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Why would anyone want to see a film about the lives of people in a
mens' choir in Northern Norway? I first saw this film in Norway without
subtitles. As my command of Norsk is not so good, I missed much of the
nuance but still enjoyed this delightful film. I now own a copy with
subtitles and love sharing it with friends and family. As a
professional musician I delight in a story of music bringing people
from all walks of life and generations together. This film conveys that
It shows how economic and physical hardship and adversity are not barriers to a fulfilling and happy life. Some may think it trivializes the lives of the subjects of the film, but I feel it celebrates them. It shows us how all our lives however ordinary they may seem to us, can be inspirational to others.
Sport is often lauded for its heroes, yet this film conveys the team spirit of a mens choir striving for a collective and individual best. Their pride and enthusiasm is infectious and uplifting as is their earthy humour.
This film is all that a blockbuster is not. It is about the human condition, about community, about respect for others and about real people.
Like the choir from Finnmark, I had occasion to visit northern Russia during
the summer of 2000. They were as astonished as I to find a very sharp
contrast indeed between their settled, middle-class lives at home and the
chaotic waste of Murmansk. Yet they connected, as did I, with an initially
reluctant and sombre Russian people. Consider for a moment what a hellish
past those souls have to live with, compared with life in a northern
Scandinavian fishing village which, except for 1940-45, has been recently no
more than a leisurely slide into economic oblivion.
Listening to the casual words of the old Norwegian gentlemen as they bare their own personal histories, one senses this film is more than a documentary. It succeeds in assessing life much as a novelist might, engaging in subtle character sketches against the spectacular backdrop of midnight sun, roaring sea, blizzards, and the stark, ever-present silhouette of Arctic sky. It was like listening to one of Garrison Keillor's tales of "Norwegian bachelor farmers" who are a mainstay of Minnesota folklore.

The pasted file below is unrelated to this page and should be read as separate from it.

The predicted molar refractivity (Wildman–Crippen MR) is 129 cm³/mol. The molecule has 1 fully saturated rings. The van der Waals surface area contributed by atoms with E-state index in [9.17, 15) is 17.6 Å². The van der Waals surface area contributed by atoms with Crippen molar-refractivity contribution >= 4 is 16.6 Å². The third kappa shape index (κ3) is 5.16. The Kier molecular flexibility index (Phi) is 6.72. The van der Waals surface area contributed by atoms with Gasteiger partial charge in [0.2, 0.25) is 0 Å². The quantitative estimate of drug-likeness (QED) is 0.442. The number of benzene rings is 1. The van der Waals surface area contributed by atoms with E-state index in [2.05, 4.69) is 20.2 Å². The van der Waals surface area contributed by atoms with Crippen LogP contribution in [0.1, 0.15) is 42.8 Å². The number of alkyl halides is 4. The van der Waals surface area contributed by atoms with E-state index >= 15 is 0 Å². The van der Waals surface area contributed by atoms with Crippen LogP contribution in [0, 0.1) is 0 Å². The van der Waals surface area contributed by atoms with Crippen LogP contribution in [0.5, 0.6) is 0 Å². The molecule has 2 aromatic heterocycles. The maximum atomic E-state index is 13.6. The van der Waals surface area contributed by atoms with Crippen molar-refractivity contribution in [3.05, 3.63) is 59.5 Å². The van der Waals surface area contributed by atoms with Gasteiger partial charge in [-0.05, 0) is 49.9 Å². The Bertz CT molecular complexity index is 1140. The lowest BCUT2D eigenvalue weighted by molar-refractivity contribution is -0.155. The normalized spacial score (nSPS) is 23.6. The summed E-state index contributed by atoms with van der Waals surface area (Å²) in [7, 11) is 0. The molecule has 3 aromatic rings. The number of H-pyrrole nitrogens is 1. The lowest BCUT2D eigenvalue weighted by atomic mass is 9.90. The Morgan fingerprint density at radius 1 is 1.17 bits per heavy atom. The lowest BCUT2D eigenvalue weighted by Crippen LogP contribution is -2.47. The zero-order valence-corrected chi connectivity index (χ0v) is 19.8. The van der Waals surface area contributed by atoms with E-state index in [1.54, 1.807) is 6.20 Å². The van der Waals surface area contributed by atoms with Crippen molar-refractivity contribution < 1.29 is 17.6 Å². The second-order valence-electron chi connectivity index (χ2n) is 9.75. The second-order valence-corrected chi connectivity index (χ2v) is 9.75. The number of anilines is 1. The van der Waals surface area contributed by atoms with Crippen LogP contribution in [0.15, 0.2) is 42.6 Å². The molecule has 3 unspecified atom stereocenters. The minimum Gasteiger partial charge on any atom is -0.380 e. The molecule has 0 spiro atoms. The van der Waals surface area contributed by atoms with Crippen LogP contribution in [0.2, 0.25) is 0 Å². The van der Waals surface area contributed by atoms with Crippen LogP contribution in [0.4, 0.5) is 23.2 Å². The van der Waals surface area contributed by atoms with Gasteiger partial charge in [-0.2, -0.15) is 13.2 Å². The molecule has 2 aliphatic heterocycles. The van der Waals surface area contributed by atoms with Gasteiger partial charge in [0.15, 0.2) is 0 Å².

As a sidenote, I was amused to hear the choir sing a hymn that was, if memory serves correctly, penned by a distant cousin of mine from Iowa in 1857. Sung with different words and in Norwegian, of course. It began life as "The Little Brown Church in the Vale" and has evolved into something sung with exactly the same sense as a memory of a white church in Finnmark.
Crossing boundaries often results in noting that life is very much the same everywhere among common folk. Wherever you go, there you are.
*** This review may contain spoilers ***
It is unfortunate to hear that the English translation led to a "farce"
portrayal of these creative and passionate men. I saw the film while
living in northern Sweden (Kiruna), so the Swedish subtitles were
perhaps a little less shadowed with an unfortunate UK comedy
Understandably, there is a light heartedness to the film, but for me it paints a wonderfully soft and vulnerable side of these men that live and work in a land that is far from either. The "close and personal" time spent in their bathrooms, kitchen, and so on - although very out of place in north American culture - is simply a glimpse of the heart of most Scandinavians; be it from Stockholm or from Berlevåg. A comfortable sense of being and appreciation for creature comforts and enjoyed time - the kettle, coffee, preparing dinners, soaking in a bath, enjoying a cigarette... this couldn't be better shown than the bold image of big, hardy, bearded Norwegian enjoying a bubble bath.